In the days following, a number of lengthy and confronting lists of “things that women do that men don’t have to think about” circulated social media detailing the lengths women go to in order to avoid Read the rest


Eurydice Dixon: we’re trying to fix the wrong problem

The murder of Eurydice Dixon in Melbourne last week is a tragedy, as is every murder of an innocent person. The randomness of this attack makes it all the more haunting and my heart goes out to her family, friends, and fans.

We’ve seen this before. The murder of Jill Meagher bears gut wrenching similarity both in the crime, and in the reaction. The randomness of the attack, the rape and murder, the public outcry, the marches and vigils.

But we’re making the same mistake we did after the Jill Meagher murder, and every other random murder of an innocent woman: We’re ‘fixing’ the wrong problem, and that leaves the REAL problem un-fixed.

The mistakes are many, but let me articulate the ones that undermine our efforts to actually protect women:

A: We’ve made this a ‘group’ issue, but all violence is committed by an individual, against an individual. We … Read the rest


The other side of the gender inequality coin

Author: Lucius Quinctius Cincinnatus

Over recent years there has been a growing concern about ‘gender inequality’ (see for example the Workplace Gender Equality Agency) with claims that women are systematically paid less than men. Many of these claims are refutable – see for example the writings of Judith Sloan.

But there are other aspects of ‘inequality’ that are not generally raised by the WGEA and activists. That is: men pay more tax and receive less social security. Men live fewer years. And men are more likely to die violently.

LIFE EXPECTANCY

Take life expectancy. The most recent life tables show that a new born male can expect to live to 80.4 years, a female to 84.6 years – an additional 4.2 years. And, sadly, undertaking a sex change operation from a man to a woman will not add years to your life.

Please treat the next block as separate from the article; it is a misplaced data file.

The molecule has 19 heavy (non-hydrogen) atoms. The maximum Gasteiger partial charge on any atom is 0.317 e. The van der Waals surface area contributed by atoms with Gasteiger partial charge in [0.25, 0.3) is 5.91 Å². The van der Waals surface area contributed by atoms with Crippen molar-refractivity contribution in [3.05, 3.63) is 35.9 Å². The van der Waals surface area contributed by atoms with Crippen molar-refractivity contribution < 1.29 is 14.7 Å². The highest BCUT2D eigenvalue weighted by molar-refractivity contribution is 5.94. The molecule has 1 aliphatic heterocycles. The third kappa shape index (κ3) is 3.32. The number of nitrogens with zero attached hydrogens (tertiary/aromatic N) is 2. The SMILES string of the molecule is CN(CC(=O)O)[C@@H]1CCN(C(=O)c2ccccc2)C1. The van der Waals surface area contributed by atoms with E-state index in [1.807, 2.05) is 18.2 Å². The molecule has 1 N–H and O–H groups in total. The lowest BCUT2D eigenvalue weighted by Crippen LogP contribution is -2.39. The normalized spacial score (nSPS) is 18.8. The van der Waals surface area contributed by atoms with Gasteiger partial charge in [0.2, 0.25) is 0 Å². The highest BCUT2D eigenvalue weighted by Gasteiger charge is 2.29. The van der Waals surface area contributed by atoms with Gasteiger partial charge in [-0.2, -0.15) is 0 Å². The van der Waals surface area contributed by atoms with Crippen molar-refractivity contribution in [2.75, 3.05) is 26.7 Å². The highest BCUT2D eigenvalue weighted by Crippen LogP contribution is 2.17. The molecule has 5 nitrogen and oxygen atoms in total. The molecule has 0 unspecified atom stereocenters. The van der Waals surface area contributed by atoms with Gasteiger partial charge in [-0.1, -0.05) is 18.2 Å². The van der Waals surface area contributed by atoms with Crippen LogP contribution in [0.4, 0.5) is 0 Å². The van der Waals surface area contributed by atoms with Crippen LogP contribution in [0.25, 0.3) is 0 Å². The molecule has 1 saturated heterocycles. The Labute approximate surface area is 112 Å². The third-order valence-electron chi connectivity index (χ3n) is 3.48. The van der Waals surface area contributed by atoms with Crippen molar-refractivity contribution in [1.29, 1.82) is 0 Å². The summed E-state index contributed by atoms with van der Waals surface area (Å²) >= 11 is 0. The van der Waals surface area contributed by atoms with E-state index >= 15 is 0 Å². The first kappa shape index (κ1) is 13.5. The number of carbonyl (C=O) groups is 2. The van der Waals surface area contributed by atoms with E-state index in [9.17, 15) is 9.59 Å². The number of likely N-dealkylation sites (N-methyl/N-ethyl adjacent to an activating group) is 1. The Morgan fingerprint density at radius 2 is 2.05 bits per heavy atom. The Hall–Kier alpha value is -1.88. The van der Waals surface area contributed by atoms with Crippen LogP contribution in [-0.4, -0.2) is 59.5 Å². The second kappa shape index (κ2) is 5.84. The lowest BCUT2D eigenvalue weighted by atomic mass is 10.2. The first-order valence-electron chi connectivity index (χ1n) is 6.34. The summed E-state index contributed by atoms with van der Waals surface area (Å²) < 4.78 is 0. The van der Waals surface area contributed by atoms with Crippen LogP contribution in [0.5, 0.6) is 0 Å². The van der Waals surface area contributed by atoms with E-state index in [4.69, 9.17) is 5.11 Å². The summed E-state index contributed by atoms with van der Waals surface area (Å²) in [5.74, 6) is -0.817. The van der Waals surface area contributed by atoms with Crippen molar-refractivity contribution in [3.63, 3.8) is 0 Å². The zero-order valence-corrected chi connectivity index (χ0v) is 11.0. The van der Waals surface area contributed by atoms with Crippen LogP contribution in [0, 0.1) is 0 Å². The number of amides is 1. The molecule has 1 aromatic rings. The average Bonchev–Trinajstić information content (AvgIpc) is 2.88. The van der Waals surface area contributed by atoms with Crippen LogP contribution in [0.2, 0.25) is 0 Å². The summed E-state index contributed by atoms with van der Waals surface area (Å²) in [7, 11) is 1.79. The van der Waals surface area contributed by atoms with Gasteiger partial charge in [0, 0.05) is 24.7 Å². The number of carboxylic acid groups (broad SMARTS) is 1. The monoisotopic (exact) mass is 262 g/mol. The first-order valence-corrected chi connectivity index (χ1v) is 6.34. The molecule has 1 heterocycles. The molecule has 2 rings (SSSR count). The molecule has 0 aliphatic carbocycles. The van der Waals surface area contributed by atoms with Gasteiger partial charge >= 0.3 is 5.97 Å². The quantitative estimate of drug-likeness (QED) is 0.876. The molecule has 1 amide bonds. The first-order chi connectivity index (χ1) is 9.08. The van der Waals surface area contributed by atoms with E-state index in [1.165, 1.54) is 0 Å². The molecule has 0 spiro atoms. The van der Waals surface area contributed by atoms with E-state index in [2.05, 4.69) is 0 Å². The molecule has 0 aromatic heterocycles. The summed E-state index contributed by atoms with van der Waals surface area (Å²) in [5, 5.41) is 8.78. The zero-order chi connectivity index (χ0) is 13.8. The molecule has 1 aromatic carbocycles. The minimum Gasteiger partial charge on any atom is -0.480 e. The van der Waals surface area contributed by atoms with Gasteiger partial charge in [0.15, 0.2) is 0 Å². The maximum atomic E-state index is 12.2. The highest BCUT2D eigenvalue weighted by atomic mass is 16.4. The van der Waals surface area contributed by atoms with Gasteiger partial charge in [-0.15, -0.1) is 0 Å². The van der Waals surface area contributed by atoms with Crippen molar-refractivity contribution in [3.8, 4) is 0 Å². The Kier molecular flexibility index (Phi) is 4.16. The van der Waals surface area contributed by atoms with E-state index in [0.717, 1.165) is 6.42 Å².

For those aged 65 (relevant to the discussion … Read the rest


Abortion clinics and the death of Liberalism

Everyone should be uncomfortable and upset in a liberal society.

Some will be upset when they proudly see two married men holding hands and kissing in public. Some will be upset when they need to choose another photographer when a strongly religious Christian or Muslim photographer refuses them service.

Some will be upset by speech that seems to promote Islamic fundamentalism. Some will be upset by speech that seems to promotion white nationalism.

Some will be upset by abortion being freely and legally available. Some will be upset by being shown medical images of the procedure they are about to undertake.

When we approach these difficult issues in our society, both sides should lose.

Liberalism not a utopian philosophy. It’s far from perfect. It’s messy, and no-one is entirely happy with it. And that’s the way it should be. You have to put up with people doing things you despise, … Read the rest


Book review: Kingdom of the Wicked

Kingdom of the Wicked is a story with a trial at its centre. Yeshua ben Yusuf and his associate Yehuda Iscariot are in custody for causing a riot at the Temple resulting in deaths. The place is Jerusalem and the time is 31AD. But this isn’t the story you’re thinking of, at least not quite. Because Helen Dale has recreated the ancient Roman Empire – it has undergone an industrial revolution – and it is dragging the ancient, monotheistic Judaean culture along with it.

Much is familiar about this new industrialised Roman society – we can recognise the militarism, the paganism, the tiered society of citizens and non-citizens, and the rule of law that we know to be true of the historical Roman Empire.  What’s new is the modern medicine, tanks, flying machines and abortion clinics. In this respect the new industrialised Roman Empire of Kingdom of the Wicked bears Read the rest